But Kennedy and Chief Justice John Roberts weren’t in the mood to revisit the 2007 precedent. Roberts observed that Keisler suggested “putting Massachusetts v. EPA to one side. I was in the dissent in that case, but we still can’t do that.”

But if the conservative bloc wasn’t going to succeed in freeing industry from all carbon regulation, it was even more clear that at least part of the EPA’s regulations were in trouble. “Reading your brief,” Kennedy told the administration’s lawyer, “I couldn’t find a single precedent that strongly supports your position. . . . What are the cases you want me to cite if I write the opinion to sustain your position?”

“I think Morton v. Ruiz comes the closest,” Verrilli replied.

“But that’s not cited in your brief, is it?” Roberts asked.

Verrilli conceded the point.

The liberal justices were not eager to help him out of his jam.

Elena Kagan, an Obama appointee, said the EPA’s solution “seems to give it complete discretion to do whatever it wants, whenever it wants” — which she found “problematic.”

And Stephen Breyer reminded Verrilli: Even if you lose, “they still can regulate 83 percent. . . . Why do you need this, too?”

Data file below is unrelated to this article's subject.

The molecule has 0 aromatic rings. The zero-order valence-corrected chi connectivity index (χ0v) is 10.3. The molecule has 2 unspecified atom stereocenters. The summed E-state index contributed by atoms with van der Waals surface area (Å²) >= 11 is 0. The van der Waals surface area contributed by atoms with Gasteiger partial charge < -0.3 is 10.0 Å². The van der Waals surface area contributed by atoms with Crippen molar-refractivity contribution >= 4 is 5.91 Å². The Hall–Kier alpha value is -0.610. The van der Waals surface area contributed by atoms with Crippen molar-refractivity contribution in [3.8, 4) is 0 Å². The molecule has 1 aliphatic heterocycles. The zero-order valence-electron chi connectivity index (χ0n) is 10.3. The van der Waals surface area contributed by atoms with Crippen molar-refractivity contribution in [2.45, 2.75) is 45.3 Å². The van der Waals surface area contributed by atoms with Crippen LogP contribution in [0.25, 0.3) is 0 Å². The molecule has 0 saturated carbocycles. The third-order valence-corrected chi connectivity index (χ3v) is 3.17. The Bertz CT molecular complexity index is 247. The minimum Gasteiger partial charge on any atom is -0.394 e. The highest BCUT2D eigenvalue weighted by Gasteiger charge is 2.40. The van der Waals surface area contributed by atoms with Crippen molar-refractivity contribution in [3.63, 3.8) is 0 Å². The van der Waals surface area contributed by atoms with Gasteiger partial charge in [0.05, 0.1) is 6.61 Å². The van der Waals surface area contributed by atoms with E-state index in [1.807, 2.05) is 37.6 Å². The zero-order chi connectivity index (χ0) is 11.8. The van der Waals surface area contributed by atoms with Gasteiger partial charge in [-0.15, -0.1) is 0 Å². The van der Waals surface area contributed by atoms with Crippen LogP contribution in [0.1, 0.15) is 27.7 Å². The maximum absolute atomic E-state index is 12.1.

The argument had been scheduled for 90 minutes, and Roberts gave both sides an extra five — but the justices exhausted their questions with time still on the clock. Along the way, they got to debut some hypotheticals. Breyer spoke of a “statute that said you have to throw out all bubble gum that’s been around for more than a month,” and Scalia later referred to this as “Justice Breyer’s bubble-gum example.”

The prolific Breyer had by then moved on to the question of whether he would need a carbon permit when “all of my relatives are together.”

The solicitor general assured him that “human beings are actually net neutral on carbon emissions,” so “it doesn’t matter how many family members you have.”

Breyer was delighted by this information. “I’m not a net emitter of carbon dioxide,” he declared. “That means I’m a part of sustainable development.”

As if to test this theory, Breyer expended more carbon dioxide by comparing the EPA regulations to a “statute that requires animals to pay 50 cents on the train [but] does not apply to snakes.” Or maybe he said “snails.”

Either way, it was clear that this court would not be of service to the “king.”